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Africa's largest e-commerce platform, Jumia, has lost nearly $3.6 billion since February as its share price has declined y a staggering 60.8 percent since it peaked on February 10.
As of February 10 this year, Jumia's market cap stood at $5.872 billion, but as of the close of July 20, the e-commerce giant was valued at $2.3 billion according to data from Ycharts.com.
Jumia's stock is currently down by 48% year-to-date, trading at $23.33 as of report time. For investors who bought the stock about a month ago, the stock is down 26%.
Before the decline, Jumia had been one of the best-performing stocks and is still up by 142.44% Year on Year (YoY), a significant return for those who bought this time last year.
The most obvious reason for the drop in the company's stock is profit-taking. When a company's stock price begins to look really high, many early investors would want to sell some portion of their stock as quickly as possible in order to get as much profit as possible. For a company that operates in such a volatile market as Africa, investors saw the need to secure their profits as quickly as possible.
The company's selloff was then fueled after it released its recent financial results. In its first-quarter results, Jumia recorded a 6.4% decline in revenue when compared to the first quarter of 2020 from €29.3 million to €27.4 million. This result is also lower than the revenues generated in the immediate past 4 quarters.
Jumia noted that its GMV (Gross Merchandise Value) slumped by 13% YoY because of FX headwinds as a result of local currency depreciation against the Euro over the past year, with the Nigerian Naira, Egyptian Pound and Kenyan Shilling declining by 15%, 9%, and 19% respectively against the Euro in the first quarter of 2021, year-over-year. This would worry investors about the company's ability to continue growing its revenue.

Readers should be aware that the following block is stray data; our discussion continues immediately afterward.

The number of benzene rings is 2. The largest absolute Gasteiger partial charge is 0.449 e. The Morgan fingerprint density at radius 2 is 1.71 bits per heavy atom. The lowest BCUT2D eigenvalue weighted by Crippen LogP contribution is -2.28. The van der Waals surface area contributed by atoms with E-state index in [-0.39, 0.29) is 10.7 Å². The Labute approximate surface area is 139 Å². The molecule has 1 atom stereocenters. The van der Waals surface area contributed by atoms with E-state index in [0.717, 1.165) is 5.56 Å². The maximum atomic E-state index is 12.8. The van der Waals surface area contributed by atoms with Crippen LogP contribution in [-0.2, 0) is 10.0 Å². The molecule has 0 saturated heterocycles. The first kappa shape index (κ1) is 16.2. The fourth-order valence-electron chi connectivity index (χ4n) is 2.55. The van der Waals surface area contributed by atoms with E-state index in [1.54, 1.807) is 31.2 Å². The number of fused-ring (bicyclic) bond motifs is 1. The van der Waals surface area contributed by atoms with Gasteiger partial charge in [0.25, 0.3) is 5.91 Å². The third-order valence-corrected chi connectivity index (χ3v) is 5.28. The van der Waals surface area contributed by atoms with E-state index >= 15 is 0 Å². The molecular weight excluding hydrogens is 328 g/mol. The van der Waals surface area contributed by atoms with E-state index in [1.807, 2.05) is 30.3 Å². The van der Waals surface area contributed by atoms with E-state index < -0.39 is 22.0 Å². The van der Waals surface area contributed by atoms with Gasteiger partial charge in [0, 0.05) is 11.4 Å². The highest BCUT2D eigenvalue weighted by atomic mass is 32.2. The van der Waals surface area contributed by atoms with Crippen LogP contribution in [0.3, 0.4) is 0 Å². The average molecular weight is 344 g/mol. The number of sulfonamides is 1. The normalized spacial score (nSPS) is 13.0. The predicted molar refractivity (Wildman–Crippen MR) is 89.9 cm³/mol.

On its performance, the company stated that the decline in revenue was in line with its strategy to undertake fewer sales on a first-party basis so the company can focus on running an asset-light marketplace model where third-party sellers offer consumers an expanding range of products and services.
Jumia also mentioned in its earnings that Covid-19 induced lockdowns did not lead to meaningful “changes in consumer behaviour but instead created supply and logistics disruption”, particularly in their food delivery business where dinner deliveries were affected by curfews in affected countries.
Jumia announced in March that it would be selling 9 million American depositary shares (ADS). In the last 6 months, the company has so far managed to raise $570 million to boost its operating activities on the continent.
The NYSE-listed company has also expanded its network of pick-up stations for increased convenience and has over 1,600 pick-up stations across Africa with 23% of packages delivered in pick-up stations in the first quarter of 2021.